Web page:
Sotterranea Officina Sperimentale Sostanza Pencil Quick Look3 August 2016
The Sostanza is a simple but beautiful wooden clutch pencil designed by Sotterranea Officina Sperimentale (SOS) in Italy. It’s currently (as of 3rd August 2016) an active and funded Kickstarter campaign but it runs out on the 6th. SOS were kind enough to send me a sample to have a quick look at before the campaign ends.
The Sostanza’s available in a variety of woods: mahogany (this one), pear, walnut, ebony and amaranth. For the protoypes, SOS used leftover pieces of wood from other projects. For the production pencils, they have told me they are working hard to ensure all wood comes from sustainable sources. Each pencil has a silver ring which is plated differently depending on the wood used for the barrel.
That’s all the Sostanza is: a length of wood with a metal ring. The wood is drilled all the way through and cut along about half its length. The 2mm lead slides through the hole when the ring is pushed up the barrel. When the ring’s pushed back down towards the business end it pushes the two halves of the split together, holding the lead in place. It’s a good length and width, and very light, making it a comfortable pencil to use.
The mechanism is beautifully simple and works well. The hole keeps the lead lined up straight and overall it’s as effective as a traditional clutch pencil. The only drawback to this arrangement is that if the lead snaps the end that isn’t clamped by the ring falls out of the other end of the pencil. It would have been better if this end of the pencil didn’t have a hole, then this wouldn’t happen. However the pencil is able to hold even a short length of lead securely at the writing end. [EDIT: SOS got in touch to let me know the hole is there so that if the lead does break, it’s possible to get it out. Without the hole it could easily get stuck.]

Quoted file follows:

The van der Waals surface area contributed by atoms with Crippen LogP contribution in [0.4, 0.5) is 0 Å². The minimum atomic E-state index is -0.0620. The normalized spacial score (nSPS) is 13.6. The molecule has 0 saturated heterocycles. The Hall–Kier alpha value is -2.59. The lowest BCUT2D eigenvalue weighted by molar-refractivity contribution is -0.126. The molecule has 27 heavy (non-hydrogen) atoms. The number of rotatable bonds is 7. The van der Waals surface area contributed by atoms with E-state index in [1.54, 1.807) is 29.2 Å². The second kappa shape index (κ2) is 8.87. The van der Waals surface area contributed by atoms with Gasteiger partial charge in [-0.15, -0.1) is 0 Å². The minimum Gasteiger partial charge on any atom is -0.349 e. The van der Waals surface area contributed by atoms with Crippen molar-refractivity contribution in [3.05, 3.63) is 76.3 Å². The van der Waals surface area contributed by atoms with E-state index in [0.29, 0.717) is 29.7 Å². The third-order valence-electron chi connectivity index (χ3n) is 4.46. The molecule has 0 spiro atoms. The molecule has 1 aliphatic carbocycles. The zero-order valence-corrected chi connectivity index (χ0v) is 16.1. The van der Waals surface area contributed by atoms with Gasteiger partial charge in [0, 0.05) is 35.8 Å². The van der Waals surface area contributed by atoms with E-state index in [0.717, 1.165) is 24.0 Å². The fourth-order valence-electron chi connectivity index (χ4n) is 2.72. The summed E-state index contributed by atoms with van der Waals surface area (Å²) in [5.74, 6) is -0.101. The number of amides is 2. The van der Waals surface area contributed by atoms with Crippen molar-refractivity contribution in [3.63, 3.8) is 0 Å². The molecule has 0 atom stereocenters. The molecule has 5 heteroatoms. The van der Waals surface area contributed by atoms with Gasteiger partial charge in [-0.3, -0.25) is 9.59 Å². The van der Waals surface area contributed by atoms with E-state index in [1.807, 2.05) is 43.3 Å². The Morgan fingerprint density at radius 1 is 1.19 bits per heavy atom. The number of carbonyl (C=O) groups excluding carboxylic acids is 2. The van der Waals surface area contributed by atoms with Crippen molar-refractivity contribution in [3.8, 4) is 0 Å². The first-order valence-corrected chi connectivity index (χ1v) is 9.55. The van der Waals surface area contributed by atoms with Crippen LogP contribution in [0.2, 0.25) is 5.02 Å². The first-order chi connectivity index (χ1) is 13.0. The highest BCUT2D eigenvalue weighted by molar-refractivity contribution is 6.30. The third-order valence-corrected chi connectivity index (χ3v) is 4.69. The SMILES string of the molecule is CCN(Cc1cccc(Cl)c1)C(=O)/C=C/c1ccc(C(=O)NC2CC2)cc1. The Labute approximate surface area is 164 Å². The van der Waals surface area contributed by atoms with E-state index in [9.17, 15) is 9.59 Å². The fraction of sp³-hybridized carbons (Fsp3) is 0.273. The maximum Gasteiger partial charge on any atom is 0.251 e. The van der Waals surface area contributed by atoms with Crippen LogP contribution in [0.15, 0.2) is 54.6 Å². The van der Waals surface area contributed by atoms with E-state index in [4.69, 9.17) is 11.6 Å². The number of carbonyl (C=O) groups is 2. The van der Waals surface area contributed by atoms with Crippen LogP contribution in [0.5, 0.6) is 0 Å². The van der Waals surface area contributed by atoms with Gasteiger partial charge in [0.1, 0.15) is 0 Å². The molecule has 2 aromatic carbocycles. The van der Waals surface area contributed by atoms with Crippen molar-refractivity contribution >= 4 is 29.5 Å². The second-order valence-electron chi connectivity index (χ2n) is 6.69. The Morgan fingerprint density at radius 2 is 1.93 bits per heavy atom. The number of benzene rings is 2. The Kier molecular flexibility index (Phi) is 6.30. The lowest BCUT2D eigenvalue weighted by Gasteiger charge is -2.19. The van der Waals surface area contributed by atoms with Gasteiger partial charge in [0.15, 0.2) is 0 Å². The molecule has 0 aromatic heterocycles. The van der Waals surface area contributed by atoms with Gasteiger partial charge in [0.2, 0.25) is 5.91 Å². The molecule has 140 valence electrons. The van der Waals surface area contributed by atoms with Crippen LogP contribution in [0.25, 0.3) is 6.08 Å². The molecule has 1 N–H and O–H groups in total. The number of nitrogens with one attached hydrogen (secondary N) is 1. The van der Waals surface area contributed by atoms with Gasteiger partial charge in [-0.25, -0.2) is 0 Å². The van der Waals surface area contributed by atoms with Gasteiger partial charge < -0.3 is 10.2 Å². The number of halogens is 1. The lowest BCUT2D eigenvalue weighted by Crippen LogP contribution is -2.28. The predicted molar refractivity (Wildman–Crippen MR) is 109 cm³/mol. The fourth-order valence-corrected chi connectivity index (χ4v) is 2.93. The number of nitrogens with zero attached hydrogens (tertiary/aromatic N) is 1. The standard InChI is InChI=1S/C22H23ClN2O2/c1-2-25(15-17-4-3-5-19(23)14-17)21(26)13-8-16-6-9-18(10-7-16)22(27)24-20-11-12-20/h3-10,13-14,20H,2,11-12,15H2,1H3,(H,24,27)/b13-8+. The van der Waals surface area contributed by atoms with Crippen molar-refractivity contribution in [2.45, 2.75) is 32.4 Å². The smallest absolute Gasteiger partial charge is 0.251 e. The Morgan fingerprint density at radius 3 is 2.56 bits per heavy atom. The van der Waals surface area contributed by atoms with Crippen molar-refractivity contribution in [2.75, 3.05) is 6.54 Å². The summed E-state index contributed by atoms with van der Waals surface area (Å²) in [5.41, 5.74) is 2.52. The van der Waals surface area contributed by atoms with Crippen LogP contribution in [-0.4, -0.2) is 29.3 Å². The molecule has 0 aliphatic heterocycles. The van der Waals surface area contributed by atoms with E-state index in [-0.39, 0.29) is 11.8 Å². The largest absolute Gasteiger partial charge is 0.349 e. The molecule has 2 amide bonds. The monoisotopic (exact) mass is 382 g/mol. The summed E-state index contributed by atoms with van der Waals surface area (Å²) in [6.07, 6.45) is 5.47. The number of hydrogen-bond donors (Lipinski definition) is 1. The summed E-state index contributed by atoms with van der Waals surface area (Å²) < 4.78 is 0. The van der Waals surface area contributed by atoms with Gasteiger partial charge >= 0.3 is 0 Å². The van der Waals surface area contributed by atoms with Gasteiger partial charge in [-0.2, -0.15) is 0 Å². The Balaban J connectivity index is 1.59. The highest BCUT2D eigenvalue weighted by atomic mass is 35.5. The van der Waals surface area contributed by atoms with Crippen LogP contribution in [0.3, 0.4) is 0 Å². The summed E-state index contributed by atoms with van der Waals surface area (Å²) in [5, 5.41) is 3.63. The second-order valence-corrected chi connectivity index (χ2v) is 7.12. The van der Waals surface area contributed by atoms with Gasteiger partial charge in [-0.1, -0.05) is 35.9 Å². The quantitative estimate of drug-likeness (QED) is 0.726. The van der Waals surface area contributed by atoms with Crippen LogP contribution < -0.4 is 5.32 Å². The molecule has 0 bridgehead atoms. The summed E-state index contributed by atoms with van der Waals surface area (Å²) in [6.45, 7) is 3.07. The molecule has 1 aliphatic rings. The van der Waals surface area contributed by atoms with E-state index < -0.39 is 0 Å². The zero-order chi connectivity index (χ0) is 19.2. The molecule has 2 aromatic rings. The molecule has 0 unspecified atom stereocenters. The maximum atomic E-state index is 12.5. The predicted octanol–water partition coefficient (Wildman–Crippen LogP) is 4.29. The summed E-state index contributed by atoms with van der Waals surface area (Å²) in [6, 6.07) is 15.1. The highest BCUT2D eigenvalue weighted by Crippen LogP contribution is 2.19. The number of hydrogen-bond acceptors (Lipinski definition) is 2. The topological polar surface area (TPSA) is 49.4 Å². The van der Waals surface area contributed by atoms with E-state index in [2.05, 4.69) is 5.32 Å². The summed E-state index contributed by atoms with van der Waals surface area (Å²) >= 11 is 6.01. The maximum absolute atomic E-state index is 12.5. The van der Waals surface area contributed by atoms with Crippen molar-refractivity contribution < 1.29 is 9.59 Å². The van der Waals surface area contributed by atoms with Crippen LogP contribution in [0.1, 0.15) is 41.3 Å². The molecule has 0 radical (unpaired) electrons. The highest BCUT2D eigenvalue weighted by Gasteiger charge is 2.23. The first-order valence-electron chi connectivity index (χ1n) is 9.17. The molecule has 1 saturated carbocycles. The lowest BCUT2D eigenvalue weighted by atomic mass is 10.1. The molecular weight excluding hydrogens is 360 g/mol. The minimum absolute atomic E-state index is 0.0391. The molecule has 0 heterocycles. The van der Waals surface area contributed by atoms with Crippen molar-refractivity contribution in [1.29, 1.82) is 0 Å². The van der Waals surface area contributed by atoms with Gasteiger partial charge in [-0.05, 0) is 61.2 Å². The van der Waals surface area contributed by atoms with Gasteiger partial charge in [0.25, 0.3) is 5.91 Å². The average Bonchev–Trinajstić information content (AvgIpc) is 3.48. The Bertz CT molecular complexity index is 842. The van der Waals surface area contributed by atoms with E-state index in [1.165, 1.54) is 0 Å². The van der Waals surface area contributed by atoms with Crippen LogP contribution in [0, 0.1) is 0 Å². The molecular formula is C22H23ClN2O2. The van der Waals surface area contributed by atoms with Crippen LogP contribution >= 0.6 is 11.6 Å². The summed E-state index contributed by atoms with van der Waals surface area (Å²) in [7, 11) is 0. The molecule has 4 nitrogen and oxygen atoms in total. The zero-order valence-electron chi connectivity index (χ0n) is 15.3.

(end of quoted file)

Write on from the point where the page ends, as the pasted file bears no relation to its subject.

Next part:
The lead included with my pencil was from Koh-I-Noor, a company not famous for high quality graphite. It’s reasonable but a little gritty.
The Sostanza campaign promotes the idea that this is a revolutionary new pencil. That’s the Kickstarter way. It isn’t revolutionary but it is functional and it is very beautiful. There are compromises to be had for that beauty: there’s no clip, no lead pointer and it will only hold one piece of lead. Are those compromises worth it? To me, they are and, as I’ll be giving this sample away, I’ve backed the campaign myself so I can have my own.